Shaun King Theory Of Presidential Politics

It’s axiomatic that one of the most popular people in any NFL-franchise city is that team’s back-up quarterback.

The reason: it’s easy to look good when your mistake-free, non-playing status is juxtaposed to that of the starter — the high-profile guy who periodically screws up and is the fall guy for the team’s underachievement. Selective recall predisposes fans to edit out the back-up’s shortcomings — and the reason he was relegated to back-up status in the first place.

Take the case of the Tampa Bay Buccaneer’s Shaun King, a former starter who actually backs up a back-up. King’s relegation, lest we forget, was a function, in part, of “small-hands” fumbles; inability — at less-than-optimum QB height — to see over interior lineman; and reluctance to work hard enough in the off-season. Notably, the expectation bar for King was set so low that in the win-at-all-cost world of professional football, King was merely asked “not to lose.”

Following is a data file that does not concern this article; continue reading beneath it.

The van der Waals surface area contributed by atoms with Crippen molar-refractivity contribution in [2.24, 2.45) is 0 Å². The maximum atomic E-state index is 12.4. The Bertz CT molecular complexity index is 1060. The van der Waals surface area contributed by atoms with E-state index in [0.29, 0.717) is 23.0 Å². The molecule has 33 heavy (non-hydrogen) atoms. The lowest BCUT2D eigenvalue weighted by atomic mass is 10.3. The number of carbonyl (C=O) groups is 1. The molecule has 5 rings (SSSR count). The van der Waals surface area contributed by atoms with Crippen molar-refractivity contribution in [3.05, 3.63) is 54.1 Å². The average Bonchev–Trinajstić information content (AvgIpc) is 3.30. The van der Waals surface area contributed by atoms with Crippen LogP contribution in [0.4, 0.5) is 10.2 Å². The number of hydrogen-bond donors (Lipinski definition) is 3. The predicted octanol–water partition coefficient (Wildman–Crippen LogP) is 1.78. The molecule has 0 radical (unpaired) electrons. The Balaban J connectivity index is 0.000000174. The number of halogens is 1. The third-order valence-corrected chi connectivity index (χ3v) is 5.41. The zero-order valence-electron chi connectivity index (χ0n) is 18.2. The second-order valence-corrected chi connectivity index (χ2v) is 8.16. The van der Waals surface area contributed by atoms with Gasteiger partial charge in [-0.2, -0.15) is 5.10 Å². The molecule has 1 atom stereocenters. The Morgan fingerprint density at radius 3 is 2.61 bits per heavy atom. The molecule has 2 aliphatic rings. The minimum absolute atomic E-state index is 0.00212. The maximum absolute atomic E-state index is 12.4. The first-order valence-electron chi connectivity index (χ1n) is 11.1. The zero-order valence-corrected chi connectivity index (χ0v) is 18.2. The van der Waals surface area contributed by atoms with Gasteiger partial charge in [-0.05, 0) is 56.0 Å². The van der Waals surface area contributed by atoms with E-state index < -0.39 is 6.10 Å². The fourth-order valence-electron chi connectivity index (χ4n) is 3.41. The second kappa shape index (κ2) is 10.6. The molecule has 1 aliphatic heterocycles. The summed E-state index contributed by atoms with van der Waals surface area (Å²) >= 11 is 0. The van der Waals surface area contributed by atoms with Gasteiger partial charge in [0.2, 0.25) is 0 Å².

In the case of presidential politics, the economy, foreign affairs, scandals and even philosophical underpinnings may prove decisive and carry the day in a given race. Pundits and party activists can then deconstruct the results until the next cycle. In 2002, it was, arguably, about presidential coattails and Karl Rove. As well as a Democratic message that was inaudible and a party chairman, Terry McAuliffe, who wasn’t.

But ultimately it comes down to this. The “ins” never looked so good as when they became the “outs.”

Those who haven’t been in power start to look increasingly viable as memories of past failings fade. Incumbency inevitably yields screw-ups, a desire for new faces with fresh, new centrist ideas and what-have-you-done-for-me-lately attitudes. It’s the political counterpart of fickle fans calling for the head — or at least the job — of the incumbent signal caller who takes sacks, throws interceptions and fails to convert on third down.

The party carrying the sideline clipboard has one main responsibility. Be ready when the opportunity presents itself. In the mean time, continue to look good by default.

And never throw away those “It’s time for a change” bumper stickers.

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